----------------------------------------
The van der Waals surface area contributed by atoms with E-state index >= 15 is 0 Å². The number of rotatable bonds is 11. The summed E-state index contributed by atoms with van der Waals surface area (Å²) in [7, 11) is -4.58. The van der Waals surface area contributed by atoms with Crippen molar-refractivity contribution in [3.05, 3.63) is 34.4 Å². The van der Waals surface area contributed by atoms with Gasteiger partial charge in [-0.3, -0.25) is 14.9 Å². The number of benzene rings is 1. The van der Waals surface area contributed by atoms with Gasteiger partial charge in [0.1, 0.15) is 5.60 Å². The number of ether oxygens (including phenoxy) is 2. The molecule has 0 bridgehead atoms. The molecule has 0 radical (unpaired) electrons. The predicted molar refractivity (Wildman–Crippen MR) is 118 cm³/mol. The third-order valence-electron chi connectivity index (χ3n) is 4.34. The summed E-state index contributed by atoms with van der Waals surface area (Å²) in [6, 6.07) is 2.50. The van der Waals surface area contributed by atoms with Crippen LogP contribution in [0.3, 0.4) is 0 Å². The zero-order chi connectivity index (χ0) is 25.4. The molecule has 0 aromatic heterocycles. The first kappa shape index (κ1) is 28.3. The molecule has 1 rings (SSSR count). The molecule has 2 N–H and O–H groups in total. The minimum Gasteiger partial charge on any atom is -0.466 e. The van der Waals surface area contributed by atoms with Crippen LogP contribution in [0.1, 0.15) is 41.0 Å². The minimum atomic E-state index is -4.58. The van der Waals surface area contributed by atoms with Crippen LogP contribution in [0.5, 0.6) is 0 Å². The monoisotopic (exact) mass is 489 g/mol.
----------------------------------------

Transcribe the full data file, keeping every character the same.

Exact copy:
The van der Waals surface area contributed by atoms with E-state index >= 15 is 0 Å². The number of rotatable bonds is 11. The summed E-state index contributed by atoms with van der Waals surface area (Å²) in [7, 11) is -4.58. The van der Waals surface area contributed by atoms with Crippen molar-refractivity contribution in [3.05, 3.63) is 34.4 Å². The van der Waals surface area contributed by atoms with Gasteiger partial charge in [-0.3, -0.25) is 14.9 Å². The number of benzene rings is 1. The van der Waals surface area contributed by atoms with Gasteiger partial charge in [0.1, 0.15) is 5.60 Å². The number of ether oxygens (including phenoxy) is 2. The molecule has 0 bridgehead atoms. The molecule has 0 radical (unpaired) electrons. The predicted molar refractivity (Wildman–Crippen MR) is 118 cm³/mol. The third-order valence-electron chi connectivity index (χ3n) is 4.34. The summed E-state index contributed by atoms with van der Waals surface area (Å²) in [6, 6.07) is 2.50. The van der Waals surface area contributed by atoms with Crippen LogP contribution in [0.3, 0.4) is 0 Å². The zero-order chi connectivity index (χ0) is 25.4. The molecule has 0 aromatic heterocycles. The first kappa shape index (κ1) is 28.3. The molecule has 1 rings (SSSR count). The molecule has 2 N–H and O–H groups in total. The minimum Gasteiger partial charge on any atom is -0.466 e. The van der Waals surface area contributed by atoms with Crippen LogP contribution in [0.1, 0.15) is 41.0 Å². The minimum atomic E-state index is -4.58. The van der Waals surface area contributed by atoms with Crippen LogP contribution in [0.5, 0.6) is 0 Å². The monoisotopic (exact) mass is 489 g/mol.